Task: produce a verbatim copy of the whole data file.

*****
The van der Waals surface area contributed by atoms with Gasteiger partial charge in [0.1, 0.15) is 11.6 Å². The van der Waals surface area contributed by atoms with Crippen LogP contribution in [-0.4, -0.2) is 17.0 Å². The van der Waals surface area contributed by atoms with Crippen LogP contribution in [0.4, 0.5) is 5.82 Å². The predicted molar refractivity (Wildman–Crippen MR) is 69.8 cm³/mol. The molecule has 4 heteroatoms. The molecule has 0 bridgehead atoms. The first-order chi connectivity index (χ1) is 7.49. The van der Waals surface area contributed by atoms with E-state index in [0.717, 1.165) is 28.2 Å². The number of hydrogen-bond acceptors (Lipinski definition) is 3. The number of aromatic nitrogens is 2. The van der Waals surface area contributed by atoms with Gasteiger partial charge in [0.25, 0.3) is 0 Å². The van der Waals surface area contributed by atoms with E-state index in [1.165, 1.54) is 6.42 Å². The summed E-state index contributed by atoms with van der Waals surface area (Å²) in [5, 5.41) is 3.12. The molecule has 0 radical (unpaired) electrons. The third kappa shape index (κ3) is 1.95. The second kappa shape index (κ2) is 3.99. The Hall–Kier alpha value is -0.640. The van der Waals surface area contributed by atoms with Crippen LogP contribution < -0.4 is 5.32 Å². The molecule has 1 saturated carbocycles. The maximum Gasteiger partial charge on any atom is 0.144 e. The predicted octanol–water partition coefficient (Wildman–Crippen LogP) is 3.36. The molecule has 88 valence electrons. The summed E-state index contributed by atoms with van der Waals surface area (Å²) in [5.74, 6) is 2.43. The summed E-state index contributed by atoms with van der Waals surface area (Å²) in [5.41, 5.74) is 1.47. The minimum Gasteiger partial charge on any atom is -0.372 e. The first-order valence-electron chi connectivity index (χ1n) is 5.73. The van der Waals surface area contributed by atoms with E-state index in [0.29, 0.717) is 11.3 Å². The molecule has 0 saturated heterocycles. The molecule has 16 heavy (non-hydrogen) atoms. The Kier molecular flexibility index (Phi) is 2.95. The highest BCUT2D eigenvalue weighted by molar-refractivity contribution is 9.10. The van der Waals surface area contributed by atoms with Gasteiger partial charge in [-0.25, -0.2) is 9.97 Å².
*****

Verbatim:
The van der Waals surface area contributed by atoms with Gasteiger partial charge in [0.1, 0.15) is 11.6 Å². The van der Waals surface area contributed by atoms with Crippen LogP contribution in [-0.4, -0.2) is 17.0 Å². The van der Waals surface area contributed by atoms with Crippen LogP contribution in [0.4, 0.5) is 5.82 Å². The predicted molar refractivity (Wildman–Crippen MR) is 69.8 cm³/mol. The molecule has 4 heteroatoms. The molecule has 0 bridgehead atoms. The first-order chi connectivity index (χ1) is 7.49. The van der Waals surface area contributed by atoms with E-state index in [0.717, 1.165) is 28.2 Å². The number of hydrogen-bond acceptors (Lipinski definition) is 3. The number of aromatic nitrogens is 2. The van der Waals surface area contributed by atoms with Gasteiger partial charge in [0.25, 0.3) is 0 Å². The van der Waals surface area contributed by atoms with E-state index in [1.165, 1.54) is 6.42 Å². The summed E-state index contributed by atoms with van der Waals surface area (Å²) in [5, 5.41) is 3.12. The molecule has 0 radical (unpaired) electrons. The third kappa shape index (κ3) is 1.95. The second kappa shape index (κ2) is 3.99. The Hall–Kier alpha value is -0.640. The van der Waals surface area contributed by atoms with Crippen LogP contribution < -0.4 is 5.32 Å². The molecule has 1 saturated carbocycles. The maximum Gasteiger partial charge on any atom is 0.144 e. The predicted octanol–water partition coefficient (Wildman–Crippen LogP) is 3.36. The molecule has 88 valence electrons. The summed E-state index contributed by atoms with van der Waals surface area (Å²) in [5.74, 6) is 2.43. The summed E-state index contributed by atoms with van der Waals surface area (Å²) in [5.41, 5.74) is 1.47. The minimum Gasteiger partial charge on any atom is -0.372 e. The first-order valence-electron chi connectivity index (χ1n) is 5.73. The van der Waals surface area contributed by atoms with E-state index in [0.29, 0.717) is 11.3 Å². The molecule has 0 saturated heterocycles. The molecule has 16 heavy (non-hydrogen) atoms. The Kier molecular flexibility index (Phi) is 2.95. The highest BCUT2D eigenvalue weighted by molar-refractivity contribution is 9.10. The van der Waals surface area contributed by atoms with Gasteiger partial charge in [-0.25, -0.2) is 9.97 Å².